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Public Transport

I know my role, and the others know theirs. We shuffle on stage and we are, if not comfortable, at least expert in our characterizations. We are consistent in our performances, and we never disappoint. All of us, we are naturals. We are on this stage so frequently, we know each other’s moves implicitly, and act accordingly. At once actors and audience, we provide the expected but also honor the illusion of the first time. Since we are an ensemble it is never clear if or when we are being observed individually: Are all eyes on me now, or on one of my fellows, or is the gaze of interest alternately shifting among us? We are equals, but occasionally one of us can be a star, if only for this specific show, or a specific set of moments in the show. It is, even so, a fleeting stardom, for when we leave the stage we are pretty much forgotten. It is something like “Grand Hotel” that we are putting on: People come and go, nothing ever happens. But, of course, it does.

I am about to board the bus, the one I take to work most days of the week, traveling from my home in the northwest sector of the city into the heart of town. A mere public conveyance, yes; but, even more, a moving theater, with all the men and women merely players. There is, really, no more placeless place than an empty municipal bus – featureless seats, bare metal bars, transparent walls, undistinguished materials, so typical and mundane as to be unnoticed – a people-moving tube. But, in another way, it is like any performing venue between shows, ghost light illuminating the emptiness, which comes alive when the actors arrive, move in their rehearsed ways and become the characters we will come to know them as.

inside bus

Enter, me. The action is already begun. I have my role: I take an empty seat, if possible, or wordlessly show, through  body language and facial expression, my unhappiness at having to share a two-seater with a stranger of dubious pedigree and quite apparent outsized bulk. In other words, he/she (and, sometimes, it is literally he/she) has two-thirds of the bench, I have the remaining third and my legs in the aisle. In this instance, my part is The Uncomfortable Guy, every part of me clenched. But, if I am lucky, or I am taking an earlier or later bus, or there is a school- and city-government-closing holiday, I can get a seat to myself: one indentation for me, the other for my tote, and I keep the sharers at bay, like sandbags holding back a flood. And I pursue my favored role: Observing Guy. With book or writing pad in hand, or just seeming to gaze out the window, I take note of the drama around me: sometimes Pinter, sometimes Mamet, occasionally Becket, rarely Neil Simon; Shakespeare is not in the repertoire. I like to think I am invisible, but of course I am not – I  am a character in my play, and also one in everybody else’s, these overlapping life-plays where the dialogue is the same but the subtexts vary with each viewer. I am seated, positioned to observe – and under the cold, fluorescent white and blue lights, in line-of-sight of the mounted surveillance cameras, on this mobile thrust stage, the Play of Me begins.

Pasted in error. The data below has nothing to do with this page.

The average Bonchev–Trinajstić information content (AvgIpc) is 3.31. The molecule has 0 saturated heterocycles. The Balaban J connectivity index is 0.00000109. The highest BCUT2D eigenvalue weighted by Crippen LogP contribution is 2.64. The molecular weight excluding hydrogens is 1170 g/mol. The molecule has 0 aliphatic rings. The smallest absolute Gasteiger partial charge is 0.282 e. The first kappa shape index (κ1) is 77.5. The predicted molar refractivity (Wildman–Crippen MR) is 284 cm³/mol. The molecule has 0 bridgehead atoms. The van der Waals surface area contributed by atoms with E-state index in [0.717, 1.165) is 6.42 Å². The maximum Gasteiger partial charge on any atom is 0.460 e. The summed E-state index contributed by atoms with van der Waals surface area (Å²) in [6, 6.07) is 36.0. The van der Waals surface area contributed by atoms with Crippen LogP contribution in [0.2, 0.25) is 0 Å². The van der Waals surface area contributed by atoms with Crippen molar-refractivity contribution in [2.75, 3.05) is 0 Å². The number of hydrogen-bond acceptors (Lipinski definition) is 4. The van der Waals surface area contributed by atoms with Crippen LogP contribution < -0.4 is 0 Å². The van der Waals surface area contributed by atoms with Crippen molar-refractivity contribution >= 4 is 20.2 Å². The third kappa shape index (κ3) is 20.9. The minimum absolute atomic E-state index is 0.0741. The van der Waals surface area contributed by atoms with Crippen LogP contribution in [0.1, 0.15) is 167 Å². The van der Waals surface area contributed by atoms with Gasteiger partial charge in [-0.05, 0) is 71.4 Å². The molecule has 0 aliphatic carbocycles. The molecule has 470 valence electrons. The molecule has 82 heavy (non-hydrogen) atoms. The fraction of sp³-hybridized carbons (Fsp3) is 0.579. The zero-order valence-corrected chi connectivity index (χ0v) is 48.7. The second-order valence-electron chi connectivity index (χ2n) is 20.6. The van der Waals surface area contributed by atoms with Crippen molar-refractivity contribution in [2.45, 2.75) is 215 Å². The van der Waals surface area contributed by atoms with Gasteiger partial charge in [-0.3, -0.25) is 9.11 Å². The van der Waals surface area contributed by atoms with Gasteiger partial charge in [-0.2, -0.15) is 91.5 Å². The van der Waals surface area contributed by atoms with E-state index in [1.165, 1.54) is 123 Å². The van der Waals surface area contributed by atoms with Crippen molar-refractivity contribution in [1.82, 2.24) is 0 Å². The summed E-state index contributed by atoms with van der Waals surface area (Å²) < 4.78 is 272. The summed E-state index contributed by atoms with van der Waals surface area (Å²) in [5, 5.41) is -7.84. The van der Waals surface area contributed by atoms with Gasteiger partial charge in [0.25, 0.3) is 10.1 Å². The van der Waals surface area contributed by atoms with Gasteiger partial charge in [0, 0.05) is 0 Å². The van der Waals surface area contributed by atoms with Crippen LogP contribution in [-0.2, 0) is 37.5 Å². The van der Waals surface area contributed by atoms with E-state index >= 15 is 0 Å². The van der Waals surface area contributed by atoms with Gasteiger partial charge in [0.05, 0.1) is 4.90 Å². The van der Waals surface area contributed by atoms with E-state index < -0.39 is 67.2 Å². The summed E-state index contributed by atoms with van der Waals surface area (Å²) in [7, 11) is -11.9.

Two rows ahead: Is that Sleeping Like the Dead Guy, or, given the crumpled nature of his body and the way his head bangs against the window with every bus bump, simply Dead Guy? But, several stops later, in a miraculous bit of Lazarus rising – his subconscious brain somehow aware of his whereabouts, like a somnolent GPS system – his arm lurches up, pulls the signal cord just in time, the bus halts, on cue he rockets from his seat and arrives at the back door just as it opens … and he is out and gone, sucked into the void like an air passenger through a depressurized hatch … a memorable exit. And, then, forgotten.

phone

Spotlight hits and follows other action and players: the two Geek Girls, standing in the front, looking, it seems, to become good or better friends, trading and agreeing on opinions and biases, finding common ground, heartbreakingly sweet and innocent, as they stumble towards some sort of rapprochement leading to a form of intimacy; the Glaring Guy, who always goes to the very back of the bus, to the farthest corner, and hates; the fast-moving and -talking Twin Women, who look alike, speaking alike, come on the bus together but sit apart; Makeup Lady, who uses her time on the long nonstop express part of the journey to gaze into her compact mirror, work a brush through a palette of pink and “skin tone” cosmetic paints, and redo her face, making herself look gaudy and available, for someone; Drunk Guys, lots of them, fidgety and trying so hard to appear sober that they seem spastic and paranoid; Sightless Guy, a middle-age man who always takes the first seat behind the driver, flips open his cellphone and spends the ride shouting into the receiver, as if the person on the other end is deaf, or that, though he is the sightless one, by speaking loudly he can be seen; in smaller roles, the Day-Laborer Duo, the Dreadlocks Dude, the Father with Precocious Child, the Off-Duty Bus Driver Bumming a Ride. At night, when every ear is blocked by mobile phones or earbuds or giant headsets, and every face is illuminated by personal screens, the lot of us is tired, and those who aren’t are suspect, but none more so than Al Qaeda Guy, who has a cellphone in one hand, a suspicious bag in the other, he seems on edge and makes all the rest of us edgy, too – all of us victims in a post-9/11 world.